XSS flaws are boring!

Cross-Site Scripting flaws are quite unexciting from the technical point of view. Don't you think?

Most of the time, it is not challenging to look for XSS vulnerabilities since lot of applications do not provide input validation at all against this specific attack. In addition, the application entry points are so copious that it is like to shoot in a crowded square (well, never tried).

However, they still exist and we still have to report them.
We will probably all agree about the dangerous effects of such client side attack. We have seen several real life threats (e.g. CriticalPath Vulnerability, Twitter Worm Attack, StrongWebmail) as well as we know efficient (sufficient?) protection mechanisms (e.g. NoScript, OWASP ESAPI, Secure Coding).

Having said that, I would like to point out a couple of trivial security flaws I have discovered in the last months: (A) Sun Java Web Console Multiple Cross Site Scripting and yet another (B) Oracle Application Server 10g (v9.x) Cross Site Scripting.

(A) Just because I believe in full disclosure, let's specify the unspecified input (as reported by the vendor). Due to the lack of input filtering within the "HELP" resources, it is possible to inject JS code and trigger XSS attacks. During my audit, several attack vectors were found:

Parameters: windowTitle, helpFile, pageTitle, mastheadUrl, mastheadDescription, jspPath

Parameters: mastheadUrl, pageTitle

PoC example: https://IP:PORT/console/faces/com_sun_web_ui/help/helpwindow.jsp?&windowTitle=&helpFile=%22%3E%3C/FRAMESET%3E%3CFRAME%20SRC=%22javascript:alert(%27XSS%27);%22%3E%3C!--

(B) In case of OC4J, the problem is triggered with malformed requests containing invalid HTTP methods.

G<script>alert(123);</script>ET /servlet/ HTTP/1.1

501 Not Implemented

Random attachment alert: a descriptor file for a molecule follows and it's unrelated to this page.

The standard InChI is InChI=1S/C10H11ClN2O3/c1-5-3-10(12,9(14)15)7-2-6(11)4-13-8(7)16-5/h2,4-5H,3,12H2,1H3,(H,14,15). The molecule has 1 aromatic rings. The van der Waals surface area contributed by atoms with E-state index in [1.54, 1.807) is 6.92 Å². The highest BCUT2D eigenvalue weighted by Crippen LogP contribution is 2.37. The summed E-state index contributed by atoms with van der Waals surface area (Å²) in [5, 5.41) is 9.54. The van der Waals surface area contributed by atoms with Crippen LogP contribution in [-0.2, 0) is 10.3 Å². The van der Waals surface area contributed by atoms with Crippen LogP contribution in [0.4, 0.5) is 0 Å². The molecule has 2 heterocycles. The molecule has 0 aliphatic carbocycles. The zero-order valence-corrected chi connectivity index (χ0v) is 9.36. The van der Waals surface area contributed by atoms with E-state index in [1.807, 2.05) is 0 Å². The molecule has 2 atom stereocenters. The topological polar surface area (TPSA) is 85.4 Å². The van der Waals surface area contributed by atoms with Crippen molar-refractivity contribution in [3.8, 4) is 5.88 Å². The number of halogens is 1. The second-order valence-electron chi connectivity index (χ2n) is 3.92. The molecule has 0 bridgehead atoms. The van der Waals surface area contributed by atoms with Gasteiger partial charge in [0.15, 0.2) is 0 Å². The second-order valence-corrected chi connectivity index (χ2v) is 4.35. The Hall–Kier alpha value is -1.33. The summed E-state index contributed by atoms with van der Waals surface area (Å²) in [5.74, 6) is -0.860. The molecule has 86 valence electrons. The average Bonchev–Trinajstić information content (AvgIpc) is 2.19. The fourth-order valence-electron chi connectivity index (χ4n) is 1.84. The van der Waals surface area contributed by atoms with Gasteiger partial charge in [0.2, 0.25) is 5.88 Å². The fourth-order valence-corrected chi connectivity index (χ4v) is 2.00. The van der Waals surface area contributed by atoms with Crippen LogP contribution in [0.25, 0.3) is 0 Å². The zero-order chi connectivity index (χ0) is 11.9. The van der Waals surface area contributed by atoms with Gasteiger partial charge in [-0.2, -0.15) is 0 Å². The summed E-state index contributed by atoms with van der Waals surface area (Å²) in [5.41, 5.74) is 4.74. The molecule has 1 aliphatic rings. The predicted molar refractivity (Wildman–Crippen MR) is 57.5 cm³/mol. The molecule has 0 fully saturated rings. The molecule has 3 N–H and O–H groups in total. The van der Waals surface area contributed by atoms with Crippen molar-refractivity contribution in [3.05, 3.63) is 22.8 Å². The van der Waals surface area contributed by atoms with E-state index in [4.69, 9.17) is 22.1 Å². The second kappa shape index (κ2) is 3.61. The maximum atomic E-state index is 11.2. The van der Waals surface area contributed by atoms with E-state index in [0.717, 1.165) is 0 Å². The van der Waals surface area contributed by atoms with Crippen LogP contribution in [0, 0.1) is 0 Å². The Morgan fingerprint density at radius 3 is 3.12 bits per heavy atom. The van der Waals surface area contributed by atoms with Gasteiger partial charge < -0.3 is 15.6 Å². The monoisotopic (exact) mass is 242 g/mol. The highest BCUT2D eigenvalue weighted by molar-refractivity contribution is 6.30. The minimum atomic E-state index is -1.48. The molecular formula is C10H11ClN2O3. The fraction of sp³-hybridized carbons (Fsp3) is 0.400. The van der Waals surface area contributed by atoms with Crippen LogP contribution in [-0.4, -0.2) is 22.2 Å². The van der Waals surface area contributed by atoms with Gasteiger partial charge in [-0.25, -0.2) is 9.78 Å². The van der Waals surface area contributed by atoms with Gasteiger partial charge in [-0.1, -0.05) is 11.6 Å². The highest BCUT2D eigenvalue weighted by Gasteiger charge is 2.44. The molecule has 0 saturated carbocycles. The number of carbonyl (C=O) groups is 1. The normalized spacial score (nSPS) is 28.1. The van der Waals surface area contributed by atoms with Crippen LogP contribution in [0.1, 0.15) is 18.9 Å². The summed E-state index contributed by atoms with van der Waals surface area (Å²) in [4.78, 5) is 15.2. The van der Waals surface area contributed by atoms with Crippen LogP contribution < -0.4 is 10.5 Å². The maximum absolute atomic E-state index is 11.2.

Method G<script>alert(123);</script>ET is not defined in RFC 2068 and is not supported by the Servlet API
Versions and likely all the 10.x releases are not vulnerable.
Oracle support for the J2EE application container 9.x ended in December 2008, according to the Oracle's Lifetime Support Policy. However, they still provide this insecure software here. From my experience, I've seen several installations of such outdated and unsupported software within corporations. As you can easily imagine, it means no patch...sad indeed.



July 23, 2009 at 1:54 AM

Actually, I would have said it the other way around, damage caused aside, straight xss flaws are just as boring as your typical stack based buffer overflow, but xss flaws can and do get more interesting if you simply pretend those bugs don't exist and try to look for other problems :p

What most people can't agree on is what the impact is, how useful they are at being used against specific targets, especially those that aren't social networks, etc.

In any case, I don't see how the OC4J issue is an xss issue, from what I know of browsers, there is no way to force such a request to be sent and the response then _rendered_ by a browser. Hence there is no xss.